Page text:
Bobovac (Serbo-Croatian Cyrillic: Бобовац) is a fortified city of medieval Bosnia and Herzegovina. It is located near today's Vareš and the village of Borovica. It is protected site as a National monument of Bosnia and Herzegovina. HKD Napredak releases a monthly magazine called Bobovac.[1]

Bobovac
Бобовац
Vareš, Bosnia and Herzegovina
Bobovac 9 (cropped).jpg
Picture of restored royal chapel at Bobovac, consisting of chapel, mausoleum and burial chamber.
Bobovac is located in Bosnia and Herzegovina
Bobovac
Bobovac
Coordinates44°08′16″N 18°14′20″E / 44.1379°N 18.2388°E / 44.1379; 18.2388Coordinates: 44°08′16″N 18°14′20″E / 44.1379°N 18.2388°E / 44.1379; 18.2388
Site history
Builtbefore 1349
Built byStjepan II Kotromanić
Demolished1463
Battles/wars1463

HistoryEdit

 
Mausoleum, and buildings remains

The city was built during the reign of Stephen II, Ban of Bosnia, and was first mentioned in a document dating from 1349. It shared the role of seat of the rulers of Bosnia with Kraljeva Sutjeska, however Bobovac was much better fortified than the other.

Bosnian King Stephen Tomašević moved the royal seat to Jajce during his war with the Ottoman Empire. The Ottomans invaded the city in 1463. Its fall hastened the Ottoman conquest of Bosnia.

Main structures and architectural styleEdit

 
Ruins of Bobovac

Within its main walls' enclosure, the royal town of Bobovac had large residential area, the complex of places of worship with the Burial Chapel for the Bosnian Kings and the Grand Church, the Royal Court complex, separated from the rest of the town with its inner walls and forecourts or courtyards, designed with representative architectural elements in Gothic architectural style. Also, some elements and motifs were designed in Romano-Gothic distyle.[1]

Royal Court complexEdit

The Royal Court complex was the town's main structure, fitted into five karst ridges on three basic levels, sloping from north to south. This area of Bobovac, separated from the rest of the town with its inner walls, consisted two main gates, two keeps, two forecourts, and three palaces, the Lower or Grand Palace, the Upper Palace, the Annex Palace (annex to the Upper), with other service buildings and staircases.

Grand PalaceEdit

The first Court gate leading into the forecourt, the look-out tower or the keep was situated to the south, with other smaller buildings in the forecourt include a blacksmith shops. A roofed stairway led to the second gate and another forecourt for the Lower Palace or Grand Palace, from assessing the partly preserved walls at least four-story, irregular quadrilateral building with dimensions of 25 meters with 10 meters, whose south wall was erected on top of the limestone ridge while the north wall was entirely formed of a stone cliff. The second gate was done in representative decorative style with a Gothic portal bearing the coat of arms of King Tvrtko II and lanterns. The second forecourt included buildings on three terraces, with a granary, battlements, a large water cistern, a smithy, a lime-pit and one small residential building.[1]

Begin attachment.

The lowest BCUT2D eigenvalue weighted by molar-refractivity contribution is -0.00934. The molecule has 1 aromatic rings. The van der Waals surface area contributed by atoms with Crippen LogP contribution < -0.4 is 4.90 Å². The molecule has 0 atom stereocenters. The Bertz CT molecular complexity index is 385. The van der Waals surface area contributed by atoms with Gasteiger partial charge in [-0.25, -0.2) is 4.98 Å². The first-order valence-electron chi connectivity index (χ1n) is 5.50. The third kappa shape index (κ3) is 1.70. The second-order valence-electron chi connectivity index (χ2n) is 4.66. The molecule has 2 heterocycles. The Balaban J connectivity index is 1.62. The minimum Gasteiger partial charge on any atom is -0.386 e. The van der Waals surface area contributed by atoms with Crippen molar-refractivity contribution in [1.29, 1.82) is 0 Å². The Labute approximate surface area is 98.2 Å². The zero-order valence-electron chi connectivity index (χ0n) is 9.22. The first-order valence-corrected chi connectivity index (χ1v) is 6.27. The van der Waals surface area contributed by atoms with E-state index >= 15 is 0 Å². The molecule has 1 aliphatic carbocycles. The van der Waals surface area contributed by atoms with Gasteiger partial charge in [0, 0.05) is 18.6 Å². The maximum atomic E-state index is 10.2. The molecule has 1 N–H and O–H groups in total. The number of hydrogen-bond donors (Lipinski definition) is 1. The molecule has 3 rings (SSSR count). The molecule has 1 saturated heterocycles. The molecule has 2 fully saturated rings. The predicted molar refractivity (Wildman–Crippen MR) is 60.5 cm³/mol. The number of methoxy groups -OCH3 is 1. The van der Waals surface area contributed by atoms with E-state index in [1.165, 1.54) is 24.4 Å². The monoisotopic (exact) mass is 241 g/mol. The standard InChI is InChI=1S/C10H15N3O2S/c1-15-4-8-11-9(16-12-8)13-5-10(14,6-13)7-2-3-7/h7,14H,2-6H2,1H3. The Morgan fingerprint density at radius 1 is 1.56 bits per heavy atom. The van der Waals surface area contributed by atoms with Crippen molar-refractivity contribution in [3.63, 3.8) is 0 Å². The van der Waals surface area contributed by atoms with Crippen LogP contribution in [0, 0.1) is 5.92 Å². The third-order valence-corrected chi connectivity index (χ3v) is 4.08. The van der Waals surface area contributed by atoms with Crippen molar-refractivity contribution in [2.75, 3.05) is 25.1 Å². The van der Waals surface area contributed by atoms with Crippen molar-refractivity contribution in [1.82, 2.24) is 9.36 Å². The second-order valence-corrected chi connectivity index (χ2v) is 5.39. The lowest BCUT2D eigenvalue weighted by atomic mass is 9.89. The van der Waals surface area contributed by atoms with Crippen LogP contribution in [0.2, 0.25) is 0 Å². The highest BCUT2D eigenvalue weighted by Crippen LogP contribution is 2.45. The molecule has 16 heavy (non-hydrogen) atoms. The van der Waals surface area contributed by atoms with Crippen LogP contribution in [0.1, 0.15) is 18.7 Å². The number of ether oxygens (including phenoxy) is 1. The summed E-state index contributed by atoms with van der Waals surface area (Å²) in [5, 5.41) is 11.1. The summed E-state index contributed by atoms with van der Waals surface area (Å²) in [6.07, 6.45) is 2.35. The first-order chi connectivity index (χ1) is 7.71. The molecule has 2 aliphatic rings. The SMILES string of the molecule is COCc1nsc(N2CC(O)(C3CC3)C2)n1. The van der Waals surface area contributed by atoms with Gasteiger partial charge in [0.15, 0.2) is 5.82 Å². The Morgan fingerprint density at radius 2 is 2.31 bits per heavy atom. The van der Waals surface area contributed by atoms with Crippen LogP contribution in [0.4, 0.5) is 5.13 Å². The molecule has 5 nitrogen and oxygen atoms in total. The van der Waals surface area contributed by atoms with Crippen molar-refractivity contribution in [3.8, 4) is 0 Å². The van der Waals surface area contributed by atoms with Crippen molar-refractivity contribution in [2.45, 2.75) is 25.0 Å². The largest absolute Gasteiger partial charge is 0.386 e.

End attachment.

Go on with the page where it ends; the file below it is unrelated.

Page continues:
Upper Palace with AnnexEdit

The Upper Palace with its forecourt were situated on the uppermost level, next to the keep and the cistern, with annex to the east as another palace added on later on. The forecourt, which included the keep, led to an elongated the Upper Palace, whose dimensions were 18 to 19 meters with 5 to 5.6 meters.[1]

There were wooden stairs and a gallery to the upper story, while in the northern room an interior vault existed. The room was probably used as a Court chapel for King Tvrtko II’s spouse, Dorothy Garai.[1]

Annex PalaceEdit

 
South-westernmost end of the city, above the cliffs over the Bukovica river canyon.

The Annex to the Upper Palace was a two-story building, with dimensions of 18 meters with 6 meters, and abutted against the main building of the Upper Palace on one side, and against the Lower (Grand) Palace on the other. The Annex building consisted of precision metal and wood crafts workshops of court's master craftsman.[1]

Complex of places of worship with Burial Chapel and the Grand ChurchEdit

The crown jewels of Bosnia were held in Bobovac. The royal chapel consisted the burial chamber for several Bosnian kings and queens. Nine skeletons have been found in the five tombs located in the mausoleum. The identified skeletons belong to kings Dabiša, Ostoja, Ostojić, Tvrtko II and Thomas. It is assumed that one of the remaining skeletons belongs to the last king, Tomašević, decapitated in Jajce on the order of Mehmed the Conqueror. Only one of the skeletons, found next to that of King Tvrtko II, is female and assumed to belong to Tvrtko II's wife, Queen Dorothy.[1]

ReferencesEdit

  1. ^ a b c d e f g "Mediaeval Royal Castle of Bobovac". old.kons.gov.ba (in English and Bosnian). Commission to Preserve National Monuments of Bosnia and Herzegovina. Retrieved 20 February 2019.

External linksEdit